The government can’t seem to do anything right! It can’t even streamline activities to cut costs without creating egregious cost overruns.
Since the late 1980s, the military has gone through a number of BRAC rounds to close excess military facilities. The BRAC process has shown that Congress can pursue spending cuts if only politicians put the effort in to make it happen.
However, the Washington Post’s Walter Pincus describes how the Pentagon has had a hard time saving money even when directed to do so by Congress:
In its latest review of the 2005 BRAC program—the largest and most complex—the GAO found that the estimated cost of $21 billion to implement the program had grown to $35 billion by Sept. 30, 2011.
… Take the consolidation of various National Geospatial-Intelligence Agency (NGA) locations at a new campus at Fort Belvoir, Va. A project that had been projected to cost $1.1 billion grew to a price tag of $2.6 billion.
… Even small BRAC projects experienced giant cost growth. …At Fort Jackson, S.C., for example, the price tag for two projects grew by more than 1,000 percent. One of them, the Single Drill Sergeant School, was supposed to cost $1.8 million. But when the Army determined that its 40-year-old facilities needed new classrooms, headquarters offices and a dining area for 250 additional students, the project’s cost grew to $27.2 million, the GAO reports.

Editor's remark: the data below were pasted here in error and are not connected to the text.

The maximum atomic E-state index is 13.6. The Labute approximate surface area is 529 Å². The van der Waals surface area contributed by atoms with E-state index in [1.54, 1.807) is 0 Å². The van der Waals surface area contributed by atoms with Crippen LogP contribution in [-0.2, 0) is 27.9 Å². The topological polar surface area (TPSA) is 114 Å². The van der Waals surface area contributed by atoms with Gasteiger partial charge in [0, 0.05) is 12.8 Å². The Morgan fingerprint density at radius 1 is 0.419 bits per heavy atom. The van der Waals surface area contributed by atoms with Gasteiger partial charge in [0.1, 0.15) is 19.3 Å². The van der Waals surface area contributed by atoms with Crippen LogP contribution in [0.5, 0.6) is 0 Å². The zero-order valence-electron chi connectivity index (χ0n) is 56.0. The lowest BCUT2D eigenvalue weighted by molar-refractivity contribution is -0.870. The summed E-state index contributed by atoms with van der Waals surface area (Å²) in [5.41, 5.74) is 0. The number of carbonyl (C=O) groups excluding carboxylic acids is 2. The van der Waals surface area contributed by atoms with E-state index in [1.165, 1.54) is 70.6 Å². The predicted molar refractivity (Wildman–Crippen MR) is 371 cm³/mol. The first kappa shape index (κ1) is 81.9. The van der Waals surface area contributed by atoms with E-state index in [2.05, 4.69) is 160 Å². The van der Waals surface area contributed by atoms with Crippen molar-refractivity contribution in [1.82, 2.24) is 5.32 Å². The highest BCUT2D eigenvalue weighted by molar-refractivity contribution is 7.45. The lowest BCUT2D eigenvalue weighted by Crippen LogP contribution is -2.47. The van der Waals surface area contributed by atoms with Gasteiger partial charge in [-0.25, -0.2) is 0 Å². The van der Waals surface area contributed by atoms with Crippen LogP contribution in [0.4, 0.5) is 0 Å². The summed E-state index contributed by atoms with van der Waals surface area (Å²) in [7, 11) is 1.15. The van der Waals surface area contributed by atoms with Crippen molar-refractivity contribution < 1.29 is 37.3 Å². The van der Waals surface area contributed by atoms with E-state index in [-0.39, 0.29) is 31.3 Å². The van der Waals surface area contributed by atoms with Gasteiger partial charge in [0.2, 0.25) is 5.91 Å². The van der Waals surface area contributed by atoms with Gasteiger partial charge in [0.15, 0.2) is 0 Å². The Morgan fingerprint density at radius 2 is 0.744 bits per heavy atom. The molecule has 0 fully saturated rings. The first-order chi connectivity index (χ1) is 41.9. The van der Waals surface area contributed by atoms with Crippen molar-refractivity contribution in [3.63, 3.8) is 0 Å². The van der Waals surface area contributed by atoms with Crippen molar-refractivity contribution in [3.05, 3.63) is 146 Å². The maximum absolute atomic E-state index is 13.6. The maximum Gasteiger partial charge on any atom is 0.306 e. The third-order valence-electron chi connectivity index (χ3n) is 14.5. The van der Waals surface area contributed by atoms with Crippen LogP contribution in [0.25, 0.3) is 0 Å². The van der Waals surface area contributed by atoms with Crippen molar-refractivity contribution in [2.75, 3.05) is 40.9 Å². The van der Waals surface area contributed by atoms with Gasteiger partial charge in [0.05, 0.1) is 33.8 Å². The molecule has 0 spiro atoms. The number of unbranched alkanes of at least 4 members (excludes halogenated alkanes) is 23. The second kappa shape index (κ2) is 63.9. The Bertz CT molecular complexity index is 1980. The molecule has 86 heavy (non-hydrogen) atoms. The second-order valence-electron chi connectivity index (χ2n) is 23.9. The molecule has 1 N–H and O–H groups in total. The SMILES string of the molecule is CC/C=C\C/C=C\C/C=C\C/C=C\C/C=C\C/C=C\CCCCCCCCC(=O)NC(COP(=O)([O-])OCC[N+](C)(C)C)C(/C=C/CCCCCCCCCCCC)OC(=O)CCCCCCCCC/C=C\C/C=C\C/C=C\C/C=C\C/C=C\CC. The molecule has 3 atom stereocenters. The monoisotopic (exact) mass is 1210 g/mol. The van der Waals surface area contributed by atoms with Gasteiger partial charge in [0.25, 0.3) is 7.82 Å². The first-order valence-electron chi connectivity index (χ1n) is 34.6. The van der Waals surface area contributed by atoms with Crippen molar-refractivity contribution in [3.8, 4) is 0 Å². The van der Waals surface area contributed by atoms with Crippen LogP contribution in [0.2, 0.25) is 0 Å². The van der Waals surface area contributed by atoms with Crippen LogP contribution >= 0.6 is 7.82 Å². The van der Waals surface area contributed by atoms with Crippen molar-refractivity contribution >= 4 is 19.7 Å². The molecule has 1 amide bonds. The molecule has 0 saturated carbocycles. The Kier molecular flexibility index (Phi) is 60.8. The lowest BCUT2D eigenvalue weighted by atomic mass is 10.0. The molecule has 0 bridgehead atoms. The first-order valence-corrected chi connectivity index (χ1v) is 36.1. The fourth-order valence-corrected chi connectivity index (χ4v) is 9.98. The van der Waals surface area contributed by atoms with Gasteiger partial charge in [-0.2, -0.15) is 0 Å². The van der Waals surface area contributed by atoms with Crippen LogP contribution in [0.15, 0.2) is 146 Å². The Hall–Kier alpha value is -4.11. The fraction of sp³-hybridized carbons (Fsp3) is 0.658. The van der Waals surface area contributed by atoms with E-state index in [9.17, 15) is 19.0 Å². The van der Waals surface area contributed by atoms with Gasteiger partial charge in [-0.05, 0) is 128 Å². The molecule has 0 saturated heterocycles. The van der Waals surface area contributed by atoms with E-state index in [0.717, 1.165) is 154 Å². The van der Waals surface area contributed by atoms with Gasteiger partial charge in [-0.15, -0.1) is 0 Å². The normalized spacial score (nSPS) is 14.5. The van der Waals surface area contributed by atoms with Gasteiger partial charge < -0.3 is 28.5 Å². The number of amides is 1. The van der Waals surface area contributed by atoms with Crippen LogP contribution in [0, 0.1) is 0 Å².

I’ve described some of the causes of cost overruns in this essay. One of the fundamental factors that drives all kinds of federal government inefficiency is that costs are benefits to public-sector decisionmakers.
For program administrators, it always seems as though the need for services is growing, and program expansion also brings greater personal prestige.
For politicians, there is little if any downside if federal projects in their districts double or triple in cost. Indeed, cost overruns are usually a benefit to them because that means more voters in their districts will receive money from taxpayers who live elsewhere in the nation.
While decisionmakers in private markets are disciplined by the need to earn profits, there is no such mechanism in the public sector to control costs. Occasional negative stories by good reporters like Pincus may embarrass the big spenders in government, but it rarely seems to change their spendthrift ways.
Chris Edwards is the director of tax policy studies at the Cato Institute, and editor of www.DownsizingGovernment.org. Before joining Cato, Edwards was a senior economist on the congressional Joint Economic Committee, a manager with PricewaterhouseCoopers, and an economist with the Tax Foundation.
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